How the COVID-19 Pandemic is impacting college students’ mental health

By Lauren Wixom

ROCHESTER, N.Y – College students are prone to experience anxiety, stress, and depression. The pandemic has heightened these emotions and has caused many negative impacts on college students over the past year. According to a new survey from BestColleges.com, 95% of college students have experienced negative mental health symptoms because of the pandemic. 48% of students who participated in the survey believe the mental health effects have directly impacted their college education.

Pictured above: Mahoney at her college graduation ceremony May 2021
Pictured above: Mahoney and her coworkers and peers on their last day of radiology clinical.

Ashlin Mahoney, an Alfred State University graduate says her mental health was very negatively impacted. Mahoney developed an anxiety disorder during the pandemic which affected her college experience.

“The program that I was in at Alfred is a two-year radiology technician program. I was already under an immense amount of stress because, my program was only two years long and there was a lot of work to be done in that short time frame. I struggled with anxiety since I was 16 but I was never diagnosed with anxiety disorder. But the pressure of finishing college during a pandemic, switching to online learning and other personal issues created more anxiety than I ever experienced before. I started to have panic attacks and would feel very overwhelmed with my schoolwork and at clinical. I went to see a therapist in the fall of 2020, and she diagnosed me when anxiety disorder. I would consistently see my therapist throughout the pandemic and my last semesters of college. I am so happy I went to see her because, if I hadn’t, I’m not sure I would’ve graduated on time”, Mahoney said.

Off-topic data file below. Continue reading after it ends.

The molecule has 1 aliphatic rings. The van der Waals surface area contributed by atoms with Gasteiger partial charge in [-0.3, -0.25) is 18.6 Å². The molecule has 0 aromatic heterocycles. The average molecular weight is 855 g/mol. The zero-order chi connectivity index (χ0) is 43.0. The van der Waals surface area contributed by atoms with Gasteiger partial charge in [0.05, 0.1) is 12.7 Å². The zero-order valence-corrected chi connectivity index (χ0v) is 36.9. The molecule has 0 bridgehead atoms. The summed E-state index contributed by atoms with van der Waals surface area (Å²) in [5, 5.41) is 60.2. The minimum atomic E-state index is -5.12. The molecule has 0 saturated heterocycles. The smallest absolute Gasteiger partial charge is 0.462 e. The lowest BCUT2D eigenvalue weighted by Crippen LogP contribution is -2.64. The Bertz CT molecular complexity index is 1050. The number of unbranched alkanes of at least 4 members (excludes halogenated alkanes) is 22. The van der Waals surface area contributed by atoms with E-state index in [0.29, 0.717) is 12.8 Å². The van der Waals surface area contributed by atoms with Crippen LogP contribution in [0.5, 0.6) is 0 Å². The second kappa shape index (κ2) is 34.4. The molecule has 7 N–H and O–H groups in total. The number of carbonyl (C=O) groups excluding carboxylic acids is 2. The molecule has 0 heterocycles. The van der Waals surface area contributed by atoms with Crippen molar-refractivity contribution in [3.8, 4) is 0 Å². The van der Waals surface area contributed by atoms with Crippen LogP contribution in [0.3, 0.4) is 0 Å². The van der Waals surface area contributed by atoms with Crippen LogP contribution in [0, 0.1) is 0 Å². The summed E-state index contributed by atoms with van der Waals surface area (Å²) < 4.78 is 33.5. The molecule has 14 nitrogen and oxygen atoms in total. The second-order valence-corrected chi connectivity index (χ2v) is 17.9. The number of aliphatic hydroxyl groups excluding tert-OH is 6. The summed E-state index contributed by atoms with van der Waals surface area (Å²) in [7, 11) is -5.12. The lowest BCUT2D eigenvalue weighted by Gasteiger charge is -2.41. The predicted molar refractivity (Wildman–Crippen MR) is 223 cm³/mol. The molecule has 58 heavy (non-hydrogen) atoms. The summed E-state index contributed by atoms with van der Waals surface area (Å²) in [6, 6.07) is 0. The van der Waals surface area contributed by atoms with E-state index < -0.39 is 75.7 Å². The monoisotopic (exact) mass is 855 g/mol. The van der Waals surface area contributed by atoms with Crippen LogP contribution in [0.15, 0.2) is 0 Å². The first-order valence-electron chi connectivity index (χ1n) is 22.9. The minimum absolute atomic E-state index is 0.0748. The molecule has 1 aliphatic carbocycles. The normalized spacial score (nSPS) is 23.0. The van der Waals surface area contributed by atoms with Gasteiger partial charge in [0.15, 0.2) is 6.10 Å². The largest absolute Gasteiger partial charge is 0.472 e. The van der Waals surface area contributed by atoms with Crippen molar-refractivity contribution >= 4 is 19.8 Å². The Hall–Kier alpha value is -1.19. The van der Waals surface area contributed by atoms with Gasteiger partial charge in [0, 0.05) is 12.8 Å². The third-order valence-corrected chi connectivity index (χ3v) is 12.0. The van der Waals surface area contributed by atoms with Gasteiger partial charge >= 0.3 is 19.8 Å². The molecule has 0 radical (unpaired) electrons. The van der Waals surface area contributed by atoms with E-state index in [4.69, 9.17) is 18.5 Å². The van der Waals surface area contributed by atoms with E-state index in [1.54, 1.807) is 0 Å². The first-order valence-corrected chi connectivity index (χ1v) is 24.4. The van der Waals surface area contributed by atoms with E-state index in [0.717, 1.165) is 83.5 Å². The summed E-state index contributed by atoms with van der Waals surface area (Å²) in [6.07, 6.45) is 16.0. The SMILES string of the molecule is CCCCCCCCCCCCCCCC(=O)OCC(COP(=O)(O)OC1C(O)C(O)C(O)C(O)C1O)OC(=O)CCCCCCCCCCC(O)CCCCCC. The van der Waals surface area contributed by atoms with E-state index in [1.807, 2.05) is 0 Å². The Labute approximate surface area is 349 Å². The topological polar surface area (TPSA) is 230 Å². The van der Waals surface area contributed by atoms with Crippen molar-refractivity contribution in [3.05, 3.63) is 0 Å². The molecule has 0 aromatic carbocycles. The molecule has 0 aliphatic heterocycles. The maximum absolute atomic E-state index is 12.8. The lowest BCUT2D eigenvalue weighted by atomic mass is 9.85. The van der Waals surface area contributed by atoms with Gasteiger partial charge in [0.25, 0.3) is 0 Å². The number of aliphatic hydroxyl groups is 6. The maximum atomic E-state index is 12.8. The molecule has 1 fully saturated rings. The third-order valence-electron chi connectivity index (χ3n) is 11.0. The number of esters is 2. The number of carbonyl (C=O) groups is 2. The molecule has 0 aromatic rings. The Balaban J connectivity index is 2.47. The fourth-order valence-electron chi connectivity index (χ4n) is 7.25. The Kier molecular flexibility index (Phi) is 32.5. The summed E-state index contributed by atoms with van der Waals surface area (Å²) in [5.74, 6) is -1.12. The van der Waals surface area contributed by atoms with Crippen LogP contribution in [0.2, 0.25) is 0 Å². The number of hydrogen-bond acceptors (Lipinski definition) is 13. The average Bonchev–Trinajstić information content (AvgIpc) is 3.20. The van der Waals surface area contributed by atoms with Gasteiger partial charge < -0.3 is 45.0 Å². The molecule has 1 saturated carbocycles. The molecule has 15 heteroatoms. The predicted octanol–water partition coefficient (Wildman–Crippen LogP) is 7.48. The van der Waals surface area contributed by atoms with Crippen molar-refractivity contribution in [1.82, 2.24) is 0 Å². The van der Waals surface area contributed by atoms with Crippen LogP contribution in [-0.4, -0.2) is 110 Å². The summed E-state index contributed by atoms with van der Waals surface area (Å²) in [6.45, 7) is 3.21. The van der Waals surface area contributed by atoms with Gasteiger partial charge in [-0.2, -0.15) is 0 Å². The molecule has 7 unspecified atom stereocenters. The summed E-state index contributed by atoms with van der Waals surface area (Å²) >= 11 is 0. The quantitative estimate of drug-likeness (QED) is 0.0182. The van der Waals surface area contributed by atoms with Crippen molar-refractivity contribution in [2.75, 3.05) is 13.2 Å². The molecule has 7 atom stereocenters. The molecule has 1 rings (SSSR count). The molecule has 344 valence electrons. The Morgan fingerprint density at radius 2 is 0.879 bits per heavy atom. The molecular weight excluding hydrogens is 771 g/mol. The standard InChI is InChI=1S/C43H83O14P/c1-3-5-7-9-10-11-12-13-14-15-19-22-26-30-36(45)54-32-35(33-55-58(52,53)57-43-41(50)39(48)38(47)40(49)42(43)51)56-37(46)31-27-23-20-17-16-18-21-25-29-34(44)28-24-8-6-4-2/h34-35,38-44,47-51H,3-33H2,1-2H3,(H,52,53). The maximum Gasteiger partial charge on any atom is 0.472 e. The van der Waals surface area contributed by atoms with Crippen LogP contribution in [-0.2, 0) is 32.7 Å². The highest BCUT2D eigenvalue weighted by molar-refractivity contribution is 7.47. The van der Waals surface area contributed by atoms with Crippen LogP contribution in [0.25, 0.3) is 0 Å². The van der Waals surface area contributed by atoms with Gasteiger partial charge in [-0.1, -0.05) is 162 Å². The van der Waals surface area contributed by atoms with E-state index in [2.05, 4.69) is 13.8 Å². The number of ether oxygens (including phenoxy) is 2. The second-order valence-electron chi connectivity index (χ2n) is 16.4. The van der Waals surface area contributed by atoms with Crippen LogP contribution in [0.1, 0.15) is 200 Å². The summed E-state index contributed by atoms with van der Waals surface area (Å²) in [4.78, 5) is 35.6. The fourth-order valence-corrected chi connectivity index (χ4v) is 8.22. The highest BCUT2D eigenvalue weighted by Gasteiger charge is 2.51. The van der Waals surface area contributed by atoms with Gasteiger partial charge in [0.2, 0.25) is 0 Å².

Many college students have struggled with their mental health and all the overwhelming changes the pandemic has caused. There has been an increase in anxiety, depression, higher stress levels and sadness because of the pandemic.

Pictured above: Zimmerman (left), her chiropractor Samuel Camerata (right).
Pictured above: Zimmerman at her internship.

Jennifer Zimmerman, a student at SUNY Brockport has experienced higher levels of stress and isolation during the pandemic.  

“Before the pandemic I interned at my chiropractor’s office and was doing very well in college. After the pandemic hit, I was unable to finish my internship and my grades started slipping. My mom has breast cancer, so I was unable to see anyone and was very isolated. Because I couldn’t see anyone and continue my internship, I became very depressed. My stress levels were at an all-time high and I was very concerned for my mom’s health. Throughout the pandemic I have dealt with a lot of isolation and stress but, it has started to get better as the world is slowly reopening and I am able to finish my internship in the fall of 2021”, Zimmerman said.

Pictured above: Osborn in senior photos.
Pictured above: Osborn at her high school graduation day.

Alyssa Osborn, a freshman at SUNY Brockport has experienced depression and anxiety in her first year of college during the pandemic.

“This was not how I was expecting to go into my first year of college by any means. I struggled so much doing virtual learning and found it very difficult to manage my time. I have had anxiety my whole life but have never experienced it as bad until the pandemic. I became very depressed because for my first year of college was very isolated and anxious. Online learning was the biggest obstacle for me and made me feel very unmotivated. But I am excited to back in person in the fall of 2021 and hope I can get some of the college experience I was originally looking forward to”, Osborn said.

The pandemic has caused many negative impacts on the mental health of college students across the United States. The virtual learning, isolation, financial struggles, and physical health scares has caused mental health issues to become much more prevalent.



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